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May 18 2022 12:24 AM ˚
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Omicron adds insult to injury to Jordan’s inbound tourism

Dead Sea Marriott Flickr
The number of tourists arriving to Jordan is only expected to decline with the emergence of the Omicron variant. (Photo: Flickr)
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AMMAN — Jordan’s hotels are bracing for a potential decline in inbound tourism and hotel reservations amid the COVID-19 pandemic and the emergence of the Omicron variant. Since the beginning of the pandemic, the tourism industry in Jordan has been particularly vulnerable to economic losses, and the arrival of new variants will only serve to create further challenges.اضافة اعلان

President of the Jordan Hotel Association Abdelhakim Al-Hindi estimates that there has been a 20 percent drop in total hotel reservations across the Kingdom, since the initial discovery of the Omicron variant globally, according to a local media organization. He said that much of this decline is coming from numerous cancellations of hotel reservations, due to the threat of Omicron and the stringent new local regulations that have resulted from it.

Chairman of the Dead Sea Spa Hotel Company Michael Nazzal told Jordan News that Omicron is bound to negatively affect the tourism sector and the hotel industry in Jordan. “Since Jordan has become a ‘red country’ to most of Europe and the US, it’s very difficult for some tourists to come to Jordan.”

Because foreign tourists have to quarantine in their respective countries, Jordan will accordingly lose much more than 20 percent of its hotel reservations, Nazzal predicted, before adding that this will most likely be the case “until Jordan’s situation improves in relation to Europe and the US.”

According to Nazzal, the Dead Sea Spa Resort, like all hotels and resorts throughout the Kingdom, is complying with all the legally mandated COVID-19 protocols enshrined by Defense Order 35, which includes checking the vaccination status of incoming tourists, but that this is currently being done amidst a “reduction in clientele”.

Nazzal also assured that most of the economic challenges facing Jordanian hotels are exclusively a result of the pandemic. “Before the pandemic, the hotel industry was doing just fine, but then the pandemic came and really impacted tourism across the whole world. As long as Jordan remains a ‘red country’, boosting reservations will be difficult.”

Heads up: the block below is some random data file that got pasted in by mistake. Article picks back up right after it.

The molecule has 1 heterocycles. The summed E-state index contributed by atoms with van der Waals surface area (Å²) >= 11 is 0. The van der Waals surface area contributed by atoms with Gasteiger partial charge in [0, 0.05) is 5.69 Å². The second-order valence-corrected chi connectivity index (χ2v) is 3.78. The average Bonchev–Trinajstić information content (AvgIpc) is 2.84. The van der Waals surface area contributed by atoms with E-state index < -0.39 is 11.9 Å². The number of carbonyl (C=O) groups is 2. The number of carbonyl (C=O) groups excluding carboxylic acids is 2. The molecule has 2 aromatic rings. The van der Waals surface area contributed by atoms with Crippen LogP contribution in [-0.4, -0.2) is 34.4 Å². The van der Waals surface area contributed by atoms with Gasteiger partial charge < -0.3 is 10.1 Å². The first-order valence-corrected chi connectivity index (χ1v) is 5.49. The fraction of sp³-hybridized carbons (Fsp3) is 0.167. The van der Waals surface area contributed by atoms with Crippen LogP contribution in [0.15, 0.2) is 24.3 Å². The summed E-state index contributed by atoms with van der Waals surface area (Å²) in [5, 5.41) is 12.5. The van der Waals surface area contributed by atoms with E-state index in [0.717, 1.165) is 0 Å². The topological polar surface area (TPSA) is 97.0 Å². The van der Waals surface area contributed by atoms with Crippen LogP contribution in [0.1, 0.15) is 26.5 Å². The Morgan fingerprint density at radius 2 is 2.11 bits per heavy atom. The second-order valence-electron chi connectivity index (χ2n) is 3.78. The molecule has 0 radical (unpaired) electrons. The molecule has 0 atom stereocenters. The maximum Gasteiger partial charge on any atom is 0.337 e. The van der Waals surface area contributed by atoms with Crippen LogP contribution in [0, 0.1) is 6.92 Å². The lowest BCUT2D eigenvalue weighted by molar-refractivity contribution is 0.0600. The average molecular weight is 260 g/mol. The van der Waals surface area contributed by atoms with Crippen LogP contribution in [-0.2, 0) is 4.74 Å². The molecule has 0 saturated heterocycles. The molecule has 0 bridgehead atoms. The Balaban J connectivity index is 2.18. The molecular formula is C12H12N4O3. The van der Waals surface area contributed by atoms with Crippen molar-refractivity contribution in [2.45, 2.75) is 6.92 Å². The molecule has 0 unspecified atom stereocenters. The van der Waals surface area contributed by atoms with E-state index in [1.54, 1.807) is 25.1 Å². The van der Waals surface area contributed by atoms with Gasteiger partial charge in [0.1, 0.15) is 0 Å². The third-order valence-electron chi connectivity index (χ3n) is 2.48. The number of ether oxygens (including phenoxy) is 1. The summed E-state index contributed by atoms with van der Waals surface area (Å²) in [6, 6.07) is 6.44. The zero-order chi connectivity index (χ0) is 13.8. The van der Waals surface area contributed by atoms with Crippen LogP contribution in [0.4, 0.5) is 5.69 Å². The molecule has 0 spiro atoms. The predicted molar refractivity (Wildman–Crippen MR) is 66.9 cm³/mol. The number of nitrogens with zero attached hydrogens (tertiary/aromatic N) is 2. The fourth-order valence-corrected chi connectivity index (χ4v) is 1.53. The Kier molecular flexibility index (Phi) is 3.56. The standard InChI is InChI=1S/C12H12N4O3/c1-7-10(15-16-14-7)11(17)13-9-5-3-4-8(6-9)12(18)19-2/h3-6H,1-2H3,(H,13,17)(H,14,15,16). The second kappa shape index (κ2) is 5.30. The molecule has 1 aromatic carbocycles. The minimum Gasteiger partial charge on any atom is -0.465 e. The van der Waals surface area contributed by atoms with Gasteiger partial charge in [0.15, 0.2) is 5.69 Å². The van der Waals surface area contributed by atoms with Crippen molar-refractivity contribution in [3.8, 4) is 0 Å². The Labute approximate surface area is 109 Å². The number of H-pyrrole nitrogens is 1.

May Sammour, the general manager of Ayass Hotel in Amman also told Jordan News that Jordan’s health situation has most likely led to a number of recent cancellations for hotel reservations, while noting that new institutional quarantine measures could also be deterring future visitors at the moment.

“Anticipated hotel reservations at the moment are below what was expected for the holiday season. If foreign visitors will have to pay additional costs for PCR tests and quarantine, despite coming for leisure and tourism, they will most probably rethink (visiting) Jordan.”

Sammour also confirmed that Ayass Hotel is complying with the latest COVID-19 protocols from the Ministry of Tourism and Antiquities and the Jordan Hotels Association, which mandates that the hotel’s workforce must be fully vaccinated in order to legally operate.

“If any employee isn’t fully vaccinated in the tourism sector, then they must provide PCR test results twice a week. This regulation is not confined to Ayass Hotel, but is applied across the whole industry.”

Managing Director of the Jordan Tourism Board, Abdul Razzaq Arabiyat told Jordan News that any negative consequences that other countries face from Omicron will also most likely be felt by Jordan.

“Contrary to what some might assume, the board has actually noticed some promising growth rates for hotels during October and November of 2021, before the disruptive announcement of the Omicron variant. We need to wait and see data from upcoming weeks about the variant’s measurable effects on the latest numbers,” he remarked.

Arabiyat assured Jordan News that the Ministry of Health is vigorously monitoring the industry’s compliance with all the required protocol measures, and that they are taking the issue very seriously.

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